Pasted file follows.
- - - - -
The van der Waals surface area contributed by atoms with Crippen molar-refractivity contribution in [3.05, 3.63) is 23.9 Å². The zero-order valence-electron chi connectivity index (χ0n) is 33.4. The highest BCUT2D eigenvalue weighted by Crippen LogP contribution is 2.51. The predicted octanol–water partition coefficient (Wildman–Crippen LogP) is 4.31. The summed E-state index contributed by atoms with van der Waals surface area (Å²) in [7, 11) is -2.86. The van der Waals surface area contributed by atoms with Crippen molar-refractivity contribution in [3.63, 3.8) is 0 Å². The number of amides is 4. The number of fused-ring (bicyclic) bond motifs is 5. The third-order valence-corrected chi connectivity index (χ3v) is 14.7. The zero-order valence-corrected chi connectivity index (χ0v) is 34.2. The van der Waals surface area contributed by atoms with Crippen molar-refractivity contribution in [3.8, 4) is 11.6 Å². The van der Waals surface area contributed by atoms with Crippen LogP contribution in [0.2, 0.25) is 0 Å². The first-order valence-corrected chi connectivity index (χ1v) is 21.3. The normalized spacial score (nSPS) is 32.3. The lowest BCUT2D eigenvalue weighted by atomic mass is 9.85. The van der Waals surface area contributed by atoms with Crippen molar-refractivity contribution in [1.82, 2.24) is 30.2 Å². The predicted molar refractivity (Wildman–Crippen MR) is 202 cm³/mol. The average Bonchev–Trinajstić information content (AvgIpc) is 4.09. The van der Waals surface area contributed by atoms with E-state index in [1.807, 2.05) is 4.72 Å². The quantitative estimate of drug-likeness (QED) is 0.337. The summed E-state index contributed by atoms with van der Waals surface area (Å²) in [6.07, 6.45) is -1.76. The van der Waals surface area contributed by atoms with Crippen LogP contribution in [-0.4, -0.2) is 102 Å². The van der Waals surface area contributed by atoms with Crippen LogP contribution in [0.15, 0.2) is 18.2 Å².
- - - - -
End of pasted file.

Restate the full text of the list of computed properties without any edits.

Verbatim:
The van der Waals surface area contributed by atoms with Crippen molar-refractivity contribution in [3.05, 3.63) is 23.9 Å². The zero-order valence-electron chi connectivity index (χ0n) is 33.4. The highest BCUT2D eigenvalue weighted by Crippen LogP contribution is 2.51. The predicted octanol–water partition coefficient (Wildman–Crippen LogP) is 4.31. The summed E-state index contributed by atoms with van der Waals surface area (Å²) in [7, 11) is -2.86. The van der Waals surface area contributed by atoms with Crippen molar-refractivity contribution in [3.63, 3.8) is 0 Å². The number of amides is 4. The number of fused-ring (bicyclic) bond motifs is 5. The third-order valence-corrected chi connectivity index (χ3v) is 14.7. The zero-order valence-corrected chi connectivity index (χ0v) is 34.2. The van der Waals surface area contributed by atoms with Crippen molar-refractivity contribution in [3.8, 4) is 11.6 Å². The van der Waals surface area contributed by atoms with Crippen LogP contribution in [0.2, 0.25) is 0 Å². The first-order valence-corrected chi connectivity index (χ1v) is 21.3. The normalized spacial score (nSPS) is 32.3. The lowest BCUT2D eigenvalue weighted by atomic mass is 9.85. The van der Waals surface area contributed by atoms with Crippen molar-refractivity contribution in [1.82, 2.24) is 30.2 Å². The predicted molar refractivity (Wildman–Crippen MR) is 202 cm³/mol. The average Bonchev–Trinajstić information content (AvgIpc) is 4.09. The van der Waals surface area contributed by atoms with E-state index in [1.807, 2.05) is 4.72 Å². The quantitative estimate of drug-likeness (QED) is 0.337. The summed E-state index contributed by atoms with van der Waals surface area (Å²) in [6.07, 6.45) is -1.76. The van der Waals surface area contributed by atoms with Crippen LogP contribution in [-0.4, -0.2) is 102 Å². The van der Waals surface area contributed by atoms with Crippen LogP contribution in [0.15, 0.2) is 18.2 Å².